Matsusaka's "Segyo" Hospitality
Offering Support to Travelers
Segyo is the practice of providing support and hospitality to pilgrims on their way to the Ise Grand Shrine. This included offering a variety of things, such as rice porridge, rice balls, money, straw sandals, conical hats, basket palanquins, and horses for free. During the busiest times of mass pilgrimage, the merchant families, monks, and townspeople, as well as nearby villagers, would come to Matsusaka to practice segyo.
Places Providing Segyo
Many of the towns along the road to the Ise Grand Shrine had places offering segyo to pilgrims in the form of things like rice balls and money. These places were marked with signs saying "Hospitality for Pilgrims," and were managed by townspeople.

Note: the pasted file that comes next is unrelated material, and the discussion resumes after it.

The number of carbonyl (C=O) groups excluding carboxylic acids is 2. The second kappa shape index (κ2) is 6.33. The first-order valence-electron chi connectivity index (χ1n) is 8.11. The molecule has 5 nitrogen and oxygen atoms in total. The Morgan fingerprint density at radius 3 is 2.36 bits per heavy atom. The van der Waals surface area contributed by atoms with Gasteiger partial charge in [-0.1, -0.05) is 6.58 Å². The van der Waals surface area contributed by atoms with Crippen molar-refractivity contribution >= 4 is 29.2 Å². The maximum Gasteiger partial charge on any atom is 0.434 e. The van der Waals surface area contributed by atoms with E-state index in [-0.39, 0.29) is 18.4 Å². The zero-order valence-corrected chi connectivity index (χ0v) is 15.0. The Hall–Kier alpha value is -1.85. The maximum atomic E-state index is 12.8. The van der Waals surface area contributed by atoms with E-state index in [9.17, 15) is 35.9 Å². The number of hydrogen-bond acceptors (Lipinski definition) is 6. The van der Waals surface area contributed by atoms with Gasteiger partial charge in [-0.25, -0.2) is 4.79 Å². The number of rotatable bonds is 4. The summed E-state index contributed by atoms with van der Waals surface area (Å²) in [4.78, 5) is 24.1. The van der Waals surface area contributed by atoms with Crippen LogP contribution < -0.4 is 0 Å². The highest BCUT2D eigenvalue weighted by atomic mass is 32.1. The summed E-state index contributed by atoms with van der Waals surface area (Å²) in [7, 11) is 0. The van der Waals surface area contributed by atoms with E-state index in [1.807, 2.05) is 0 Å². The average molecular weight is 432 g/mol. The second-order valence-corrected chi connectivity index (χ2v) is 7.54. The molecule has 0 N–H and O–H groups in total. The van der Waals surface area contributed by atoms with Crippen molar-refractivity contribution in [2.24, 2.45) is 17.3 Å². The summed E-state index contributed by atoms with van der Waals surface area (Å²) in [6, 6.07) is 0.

The Nationwide Network:
Exchanging Information via Pilgrims
Sangu kobin refers to the practice of entrusting letters to pilgrims heading to the Ise Grand Shrine. While the people of Matsusaka used couriers to deliver letters to their shops in Edo and Kyoto, they also used sangu kobin when corresponding with other regions. Motoori Norinaga, who had disciples across Japan, frequently used this method. While the pilgrims were visiting the Ise Grand Shrine, he would read the letters, write his reply, and entrust the pilgrims with his response as they returned.
Matsusaka and the World
The Globally-Minded People
Since the Edo period, there have been individuals in Matsusaka who have turned their attention to the outside world. Three of the best known are Kadoya Shichirobe, who traded with Vietnam, Takegawa Chikusai, who grasped world trends when Japan's borders were closed during the Sakoku period (1639-1854), and famed tea exporter Otani Kahe.